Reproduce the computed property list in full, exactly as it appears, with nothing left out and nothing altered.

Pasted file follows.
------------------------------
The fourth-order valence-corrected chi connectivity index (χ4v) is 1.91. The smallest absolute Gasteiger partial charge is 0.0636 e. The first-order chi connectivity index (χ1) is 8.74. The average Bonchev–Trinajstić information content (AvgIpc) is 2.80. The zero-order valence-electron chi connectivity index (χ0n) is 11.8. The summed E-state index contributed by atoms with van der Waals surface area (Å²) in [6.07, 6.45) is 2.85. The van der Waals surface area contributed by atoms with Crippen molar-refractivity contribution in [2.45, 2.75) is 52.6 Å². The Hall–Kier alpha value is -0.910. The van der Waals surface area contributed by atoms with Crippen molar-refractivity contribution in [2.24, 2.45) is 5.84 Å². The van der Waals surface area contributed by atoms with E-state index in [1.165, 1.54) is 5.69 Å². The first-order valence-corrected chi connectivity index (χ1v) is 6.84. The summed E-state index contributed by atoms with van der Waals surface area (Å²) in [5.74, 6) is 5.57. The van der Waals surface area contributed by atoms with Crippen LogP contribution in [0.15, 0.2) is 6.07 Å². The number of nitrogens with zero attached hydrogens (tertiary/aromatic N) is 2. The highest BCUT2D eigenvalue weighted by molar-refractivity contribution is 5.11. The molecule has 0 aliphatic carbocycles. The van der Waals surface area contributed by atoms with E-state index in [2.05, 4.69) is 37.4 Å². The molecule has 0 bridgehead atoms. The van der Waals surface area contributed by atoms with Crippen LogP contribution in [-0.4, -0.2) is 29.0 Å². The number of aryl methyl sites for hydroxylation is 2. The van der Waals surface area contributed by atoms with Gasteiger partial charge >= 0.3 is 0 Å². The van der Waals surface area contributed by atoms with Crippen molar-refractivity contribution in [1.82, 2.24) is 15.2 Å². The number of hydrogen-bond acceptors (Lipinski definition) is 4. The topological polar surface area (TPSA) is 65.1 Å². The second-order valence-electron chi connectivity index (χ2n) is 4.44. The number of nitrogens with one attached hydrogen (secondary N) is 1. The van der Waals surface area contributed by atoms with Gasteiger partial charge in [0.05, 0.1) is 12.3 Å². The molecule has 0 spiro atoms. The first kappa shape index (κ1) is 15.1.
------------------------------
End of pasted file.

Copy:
The fourth-order valence-corrected chi connectivity index (χ4v) is 1.91. The smallest absolute Gasteiger partial charge is 0.0636 e. The first-order chi connectivity index (χ1) is 8.74. The average Bonchev–Trinajstić information content (AvgIpc) is 2.80. The zero-order valence-electron chi connectivity index (χ0n) is 11.8. The summed E-state index contributed by atoms with van der Waals surface area (Å²) in [6.07, 6.45) is 2.85. The van der Waals surface area contributed by atoms with Crippen molar-refractivity contribution in [2.45, 2.75) is 52.6 Å². The Hall–Kier alpha value is -0.910. The van der Waals surface area contributed by atoms with Crippen molar-refractivity contribution in [2.24, 2.45) is 5.84 Å². The van der Waals surface area contributed by atoms with E-state index in [1.165, 1.54) is 5.69 Å². The first-order valence-corrected chi connectivity index (χ1v) is 6.84. The summed E-state index contributed by atoms with van der Waals surface area (Å²) in [5.74, 6) is 5.57. The van der Waals surface area contributed by atoms with Crippen LogP contribution in [0.15, 0.2) is 6.07 Å². The number of nitrogens with zero attached hydrogens (tertiary/aromatic N) is 2. The highest BCUT2D eigenvalue weighted by molar-refractivity contribution is 5.11. The molecule has 0 aliphatic carbocycles. The van der Waals surface area contributed by atoms with E-state index in [2.05, 4.69) is 37.4 Å². The molecule has 0 bridgehead atoms. The van der Waals surface area contributed by atoms with Crippen LogP contribution in [-0.4, -0.2) is 29.0 Å². The number of aryl methyl sites for hydroxylation is 2. The van der Waals surface area contributed by atoms with Gasteiger partial charge >= 0.3 is 0 Å². The van der Waals surface area contributed by atoms with Crippen molar-refractivity contribution in [1.82, 2.24) is 15.2 Å². The number of hydrogen-bond acceptors (Lipinski definition) is 4. The topological polar surface area (TPSA) is 65.1 Å². The second-order valence-electron chi connectivity index (χ2n) is 4.44. The number of nitrogens with one attached hydrogen (secondary N) is 1. The van der Waals surface area contributed by atoms with Gasteiger partial charge in [0.05, 0.1) is 12.3 Å². The molecule has 0 spiro atoms. The first kappa shape index (κ1) is 15.1.